The world’s smartest animals: Mathias Osvath at TEDxLundUniversity

Intelligent animals like parrots, ravens, chimpanzees and dolphins have abilities that make them quite distinct from all other animals. Mathias Osvath has been studying these cognitive cousins, whose similarities — despite millions of years of evolutionary divergence — prove that natural selection has independently favored intelligence at least four times. At TEDxLundUniversity, Osvath uses this phenomenon to argue that if extraterrestrial life exists, it is likely to include intelligent life too. (Filmed at TEDxLundUniversity)

Each week, we choose four of our favorite talks, highlighting just a few of the enlightening speakers from the TEDx community, and its diverse constellation of ideas worth spreading. Browse all TEDxTalks here »

You would take an organ, but would you give?: Martha Ehlin

"If you would take an organ…shouldn’t you also give?"

For Martha Ehlin, life on the organ waiting list was a living nightmare. Through her story of recovery, she makes an impassioned plea for more people to become organ donors. After all, a donated organ may someday save your life. (Filmed at TEDxGöteborg.)

Each week, we choose four of our favorite talks, highlighting just a few of the enlightening speakers from the TEDx community, and its diverse constellation of ideas worth spreading. Browse all TEDxTalks here »

A cure for traffic jams: Jonas Eliasson

Laws that incentivize good behavior work better than those that simply prohibit, says scientist Jonas Eliasson. Through his research on traffic congestion charges, he reveals the power of incentives to achieve meaningful social change. (Filmed at TEDxKTH.)

Each week, we choose four of our favorite talks, highlighting just a few of the enlightening speakers from the TEDx community, and its diverse constellation of ideas worth spreading. Browse all TEDxTalks here »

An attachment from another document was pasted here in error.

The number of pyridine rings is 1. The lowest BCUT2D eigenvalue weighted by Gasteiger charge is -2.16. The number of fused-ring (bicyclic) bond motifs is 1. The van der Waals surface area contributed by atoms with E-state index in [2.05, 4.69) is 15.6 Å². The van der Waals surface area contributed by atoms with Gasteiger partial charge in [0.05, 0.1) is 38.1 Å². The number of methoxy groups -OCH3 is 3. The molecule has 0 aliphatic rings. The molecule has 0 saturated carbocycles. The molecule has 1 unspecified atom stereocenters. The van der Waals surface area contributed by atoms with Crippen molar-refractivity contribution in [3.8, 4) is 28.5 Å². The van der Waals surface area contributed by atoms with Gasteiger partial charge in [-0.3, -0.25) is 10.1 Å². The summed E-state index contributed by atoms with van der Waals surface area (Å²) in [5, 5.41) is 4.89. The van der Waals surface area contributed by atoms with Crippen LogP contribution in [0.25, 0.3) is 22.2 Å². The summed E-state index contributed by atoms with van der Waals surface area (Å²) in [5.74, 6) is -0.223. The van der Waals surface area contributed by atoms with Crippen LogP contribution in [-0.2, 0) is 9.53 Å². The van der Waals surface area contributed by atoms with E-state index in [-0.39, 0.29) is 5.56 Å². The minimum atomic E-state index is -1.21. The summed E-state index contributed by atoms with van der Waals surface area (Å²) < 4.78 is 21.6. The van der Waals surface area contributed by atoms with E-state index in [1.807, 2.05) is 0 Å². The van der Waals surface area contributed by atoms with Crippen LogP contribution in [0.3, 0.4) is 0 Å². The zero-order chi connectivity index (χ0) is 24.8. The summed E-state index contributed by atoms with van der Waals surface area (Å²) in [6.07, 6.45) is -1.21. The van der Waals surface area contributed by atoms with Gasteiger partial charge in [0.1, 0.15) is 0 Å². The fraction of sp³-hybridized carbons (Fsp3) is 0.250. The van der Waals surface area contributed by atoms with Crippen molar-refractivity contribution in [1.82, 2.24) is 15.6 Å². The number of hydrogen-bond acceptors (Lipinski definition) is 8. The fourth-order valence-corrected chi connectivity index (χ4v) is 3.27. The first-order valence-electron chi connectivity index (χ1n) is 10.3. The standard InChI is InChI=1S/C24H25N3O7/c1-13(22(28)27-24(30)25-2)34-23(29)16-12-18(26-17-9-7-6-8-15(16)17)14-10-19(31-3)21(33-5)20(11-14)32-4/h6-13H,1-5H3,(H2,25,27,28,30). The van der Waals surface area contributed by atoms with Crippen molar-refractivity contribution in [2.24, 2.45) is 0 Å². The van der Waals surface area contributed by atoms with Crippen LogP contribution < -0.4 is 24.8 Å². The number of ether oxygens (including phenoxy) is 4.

Mars: our (once) watery neighbor?


NASA’s Mars Curiosity rover—and its tracks.

Image credit: NASA/JPL-Caltech
Read more here.

With the Mars Curiosity rover roving all over the Red Planet (and sending off some very entertaining tweets as it does), it seems appropriate to revisit astrophysicist Maria Sundin’s talk at TEDxUniversityofGothenburg on water, and its importance to our planet—as well as others.

From the talk:

"Looking at our neighbor, Mars—It is today a cold, dry desert planet. It’s smaller than the earth. But during the time that life arose on Earth—originated here—Mars was very different. It had a huge ocean on the northern hemisphere; it had an atmosphere.

If we talk about life in the universe, people usually want a big spaceship landing right outside there so we can, you know, try to communicate…but I would almost be just as intrigued if I found a dead bacteria or something very small and lifelike on Mars because that could give us the key to whether life originates if you have a place where the conditions are favorable.

The reason why Mars has changed so much is that it’s smaller than the earth. The lesser gravity means that Mars has been unable to keep its atmosphere, so it’s very low pressure on the surface. If you were to pour out a glass of water on the surface of Mars, it would just evaporate instantly.

But there has been lots of water there …so, just imagine this old neighbor planet—it has had oceans; it has had rivers; it’s been a very different world. So worlds can change.”